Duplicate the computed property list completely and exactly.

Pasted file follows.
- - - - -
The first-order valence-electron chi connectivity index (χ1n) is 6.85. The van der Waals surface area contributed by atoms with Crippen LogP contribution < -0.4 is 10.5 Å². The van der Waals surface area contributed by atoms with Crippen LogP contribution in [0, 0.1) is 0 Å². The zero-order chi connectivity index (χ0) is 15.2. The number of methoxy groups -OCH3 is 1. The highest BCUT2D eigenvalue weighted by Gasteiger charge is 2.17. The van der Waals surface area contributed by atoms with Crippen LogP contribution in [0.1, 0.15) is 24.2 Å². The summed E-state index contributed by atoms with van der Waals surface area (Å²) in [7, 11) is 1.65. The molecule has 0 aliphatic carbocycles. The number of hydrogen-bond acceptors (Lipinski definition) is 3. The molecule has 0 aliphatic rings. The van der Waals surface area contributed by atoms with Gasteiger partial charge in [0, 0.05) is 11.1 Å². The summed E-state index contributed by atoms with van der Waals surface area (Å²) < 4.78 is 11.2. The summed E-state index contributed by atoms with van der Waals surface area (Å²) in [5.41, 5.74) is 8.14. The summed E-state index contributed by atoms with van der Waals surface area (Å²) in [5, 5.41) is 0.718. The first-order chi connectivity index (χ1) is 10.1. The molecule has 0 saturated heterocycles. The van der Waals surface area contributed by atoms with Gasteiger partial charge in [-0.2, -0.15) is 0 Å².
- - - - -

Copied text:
The first-order valence-electron chi connectivity index (χ1n) is 6.85. The van der Waals surface area contributed by atoms with Crippen LogP contribution < -0.4 is 10.5 Å². The van der Waals surface area contributed by atoms with Crippen LogP contribution in [0, 0.1) is 0 Å². The zero-order chi connectivity index (χ0) is 15.2. The number of methoxy groups -OCH3 is 1. The highest BCUT2D eigenvalue weighted by Gasteiger charge is 2.17. The van der Waals surface area contributed by atoms with Crippen LogP contribution in [0.1, 0.15) is 24.2 Å². The summed E-state index contributed by atoms with van der Waals surface area (Å²) in [7, 11) is 1.65. The molecule has 0 aliphatic carbocycles. The number of hydrogen-bond acceptors (Lipinski definition) is 3. The molecule has 0 aliphatic rings. The van der Waals surface area contributed by atoms with Gasteiger partial charge in [0, 0.05) is 11.1 Å². The summed E-state index contributed by atoms with van der Waals surface area (Å²) < 4.78 is 11.2. The summed E-state index contributed by atoms with van der Waals surface area (Å²) in [5.41, 5.74) is 8.14. The summed E-state index contributed by atoms with van der Waals surface area (Å²) in [5, 5.41) is 0.718. The first-order chi connectivity index (χ1) is 10.1. The molecule has 0 saturated heterocycles. The van der Waals surface area contributed by atoms with Gasteiger partial charge in [-0.2, -0.15) is 0 Å².